The Zika virus, a mosquito born disease, has experts worried as it has not stopped spreading across Brazil. The disease has been linked to brain damage in thousands of babies and could spread to other countries soon.
There have been thousands of cases, the latest from a woman who got sick in Brazil and then gave birth to a brain damaged baby in Hawaii.
The virus was recently linked to microcephaly, a birth defect in which infants are born with smaller heads. Brazil has reported close to 4,000 cases of microcephaly, according to the World Health Organization. There are no vaccines for Zika and experts like Trudie Lang, a professor of global health, say that a vaccine needs to be developed as quickly as possible.
Working On Vaccine
The Butantan Institute in Brazil is currently working on a vaccine, but its director said this is probably going to take years. A British drugmaker is also looking to use its vaccine technology on the virus.
The virus is said to be from the Zika forest in Uganda. It has appeared in parts of Africa, Pacific Islands and Southeast Asia. But no one knows why it is causing the birth defect in Brazil. Laura Rodrigues, an expert in the subject, said it could be evolving.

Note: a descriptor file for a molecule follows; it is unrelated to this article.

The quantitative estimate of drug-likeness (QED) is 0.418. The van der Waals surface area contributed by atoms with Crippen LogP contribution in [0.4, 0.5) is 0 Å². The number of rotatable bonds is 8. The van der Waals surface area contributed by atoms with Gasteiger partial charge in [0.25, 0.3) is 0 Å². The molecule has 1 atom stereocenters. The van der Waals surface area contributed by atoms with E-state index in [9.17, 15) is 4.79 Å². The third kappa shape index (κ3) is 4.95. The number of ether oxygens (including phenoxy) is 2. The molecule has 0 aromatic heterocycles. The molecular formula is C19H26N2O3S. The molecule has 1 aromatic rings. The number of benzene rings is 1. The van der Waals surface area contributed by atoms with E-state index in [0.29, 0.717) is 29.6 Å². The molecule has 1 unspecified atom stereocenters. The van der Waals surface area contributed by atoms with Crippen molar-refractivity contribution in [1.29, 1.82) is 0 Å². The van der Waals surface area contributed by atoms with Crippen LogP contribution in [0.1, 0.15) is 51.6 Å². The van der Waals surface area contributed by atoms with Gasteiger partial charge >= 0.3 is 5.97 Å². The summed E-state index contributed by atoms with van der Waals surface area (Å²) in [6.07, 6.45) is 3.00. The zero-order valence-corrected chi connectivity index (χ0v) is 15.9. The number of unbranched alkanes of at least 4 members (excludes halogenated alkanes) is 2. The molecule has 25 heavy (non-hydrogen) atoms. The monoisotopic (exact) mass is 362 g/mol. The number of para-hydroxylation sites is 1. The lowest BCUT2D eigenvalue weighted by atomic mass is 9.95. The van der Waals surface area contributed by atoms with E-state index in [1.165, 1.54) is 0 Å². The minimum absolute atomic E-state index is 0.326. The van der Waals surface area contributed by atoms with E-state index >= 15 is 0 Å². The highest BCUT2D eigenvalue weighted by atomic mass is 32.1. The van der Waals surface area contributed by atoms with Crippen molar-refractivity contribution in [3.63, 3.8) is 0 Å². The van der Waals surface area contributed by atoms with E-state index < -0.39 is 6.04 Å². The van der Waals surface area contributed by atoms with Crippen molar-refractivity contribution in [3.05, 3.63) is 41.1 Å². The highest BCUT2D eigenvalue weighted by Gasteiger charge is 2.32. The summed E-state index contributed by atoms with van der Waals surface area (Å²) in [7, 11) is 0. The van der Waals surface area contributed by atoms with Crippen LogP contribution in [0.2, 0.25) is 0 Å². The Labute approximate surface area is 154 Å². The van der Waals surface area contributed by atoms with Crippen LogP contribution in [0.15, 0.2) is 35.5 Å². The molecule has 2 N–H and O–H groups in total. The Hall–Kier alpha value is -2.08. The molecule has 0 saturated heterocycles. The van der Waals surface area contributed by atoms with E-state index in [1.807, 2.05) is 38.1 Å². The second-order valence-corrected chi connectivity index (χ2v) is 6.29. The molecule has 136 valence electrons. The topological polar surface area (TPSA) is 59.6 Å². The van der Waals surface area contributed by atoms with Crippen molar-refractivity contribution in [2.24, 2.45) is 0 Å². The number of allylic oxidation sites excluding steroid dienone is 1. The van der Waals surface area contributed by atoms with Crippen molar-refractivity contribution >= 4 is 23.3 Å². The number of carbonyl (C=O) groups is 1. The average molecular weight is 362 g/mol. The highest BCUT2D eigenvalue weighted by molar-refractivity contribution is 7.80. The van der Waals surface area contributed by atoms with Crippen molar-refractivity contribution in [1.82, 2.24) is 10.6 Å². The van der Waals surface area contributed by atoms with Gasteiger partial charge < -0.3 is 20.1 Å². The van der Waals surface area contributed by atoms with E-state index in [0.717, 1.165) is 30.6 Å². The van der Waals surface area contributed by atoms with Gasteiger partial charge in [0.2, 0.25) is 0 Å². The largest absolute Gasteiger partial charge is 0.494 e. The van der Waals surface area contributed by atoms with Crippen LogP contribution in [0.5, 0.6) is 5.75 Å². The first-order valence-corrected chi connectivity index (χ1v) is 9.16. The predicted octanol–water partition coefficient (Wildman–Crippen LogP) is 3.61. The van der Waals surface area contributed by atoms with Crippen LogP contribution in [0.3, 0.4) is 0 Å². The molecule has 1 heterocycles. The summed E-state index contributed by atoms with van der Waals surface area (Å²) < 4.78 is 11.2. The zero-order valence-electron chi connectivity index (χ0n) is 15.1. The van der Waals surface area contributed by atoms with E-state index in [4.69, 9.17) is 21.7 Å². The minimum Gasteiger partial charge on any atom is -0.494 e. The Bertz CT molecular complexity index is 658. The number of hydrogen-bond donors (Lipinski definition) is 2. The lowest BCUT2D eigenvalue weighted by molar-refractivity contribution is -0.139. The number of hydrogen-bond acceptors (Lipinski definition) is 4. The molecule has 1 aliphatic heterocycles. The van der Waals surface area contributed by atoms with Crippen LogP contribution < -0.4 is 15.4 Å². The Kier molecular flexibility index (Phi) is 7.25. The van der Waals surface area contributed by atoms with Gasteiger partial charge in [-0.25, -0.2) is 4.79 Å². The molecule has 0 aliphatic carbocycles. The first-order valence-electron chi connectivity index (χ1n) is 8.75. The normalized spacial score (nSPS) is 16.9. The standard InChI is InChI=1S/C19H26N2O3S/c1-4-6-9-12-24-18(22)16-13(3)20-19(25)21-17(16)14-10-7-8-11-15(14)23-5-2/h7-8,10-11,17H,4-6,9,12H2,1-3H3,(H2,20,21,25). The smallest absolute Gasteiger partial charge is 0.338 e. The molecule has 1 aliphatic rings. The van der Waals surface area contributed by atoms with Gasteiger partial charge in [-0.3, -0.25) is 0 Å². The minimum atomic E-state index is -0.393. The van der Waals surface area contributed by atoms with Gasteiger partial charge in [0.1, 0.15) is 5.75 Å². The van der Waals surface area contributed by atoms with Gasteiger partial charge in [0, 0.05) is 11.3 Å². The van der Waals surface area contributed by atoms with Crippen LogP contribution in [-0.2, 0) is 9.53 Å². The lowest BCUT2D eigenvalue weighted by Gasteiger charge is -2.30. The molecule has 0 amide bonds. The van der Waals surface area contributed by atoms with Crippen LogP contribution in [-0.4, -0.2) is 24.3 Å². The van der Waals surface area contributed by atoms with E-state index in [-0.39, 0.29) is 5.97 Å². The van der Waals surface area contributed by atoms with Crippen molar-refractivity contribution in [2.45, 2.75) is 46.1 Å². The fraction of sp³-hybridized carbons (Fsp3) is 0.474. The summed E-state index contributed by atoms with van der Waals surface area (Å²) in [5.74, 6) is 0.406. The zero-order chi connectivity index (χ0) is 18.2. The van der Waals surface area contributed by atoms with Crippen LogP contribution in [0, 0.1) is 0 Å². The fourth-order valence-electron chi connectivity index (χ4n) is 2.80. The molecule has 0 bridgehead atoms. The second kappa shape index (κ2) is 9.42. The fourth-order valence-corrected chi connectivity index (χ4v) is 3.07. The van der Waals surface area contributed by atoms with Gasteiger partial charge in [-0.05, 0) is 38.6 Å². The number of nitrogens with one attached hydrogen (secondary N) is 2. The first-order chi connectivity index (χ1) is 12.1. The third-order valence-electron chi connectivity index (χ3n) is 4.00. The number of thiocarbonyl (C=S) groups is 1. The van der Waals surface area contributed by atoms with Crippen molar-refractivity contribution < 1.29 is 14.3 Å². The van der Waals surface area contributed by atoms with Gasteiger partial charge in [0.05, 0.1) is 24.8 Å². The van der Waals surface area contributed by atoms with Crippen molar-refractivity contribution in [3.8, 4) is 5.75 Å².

Brazil will soon host the Olympic Games in Rio and this could be a danger for tourists visiting the country, especially pregnant women. Rodrigues said they should stay at home or cover up against mosquito bites. The World Health Organization added that pregnant women should visit a doctor before going and after returning.
Common symptoms include mild headaches, fever, rashes and joint pains. The Zika virus has been a mild disease since it was first discovered, with only one in five cases developing symptoms. But the virus is now a big problem as it was recently linked to microcephaly.
The two have been linked but experts are not 100 percent sure. They are currently trying to find a vaccine but are also planning to stop the mosquitoes. Oxitec plans to release insects to fight against the type of mosquito carrying this disease.
El Salvador, Ecuador, Colombia, Jamaica and many other countries have asked women to postpone getting pregnant until more is known about the disease. Cases have been reported in Bolivia, Venezuela, the Dominican Republic, Haiti, Honduras, Panama, Mexico, Colombia and Puerto Rico.
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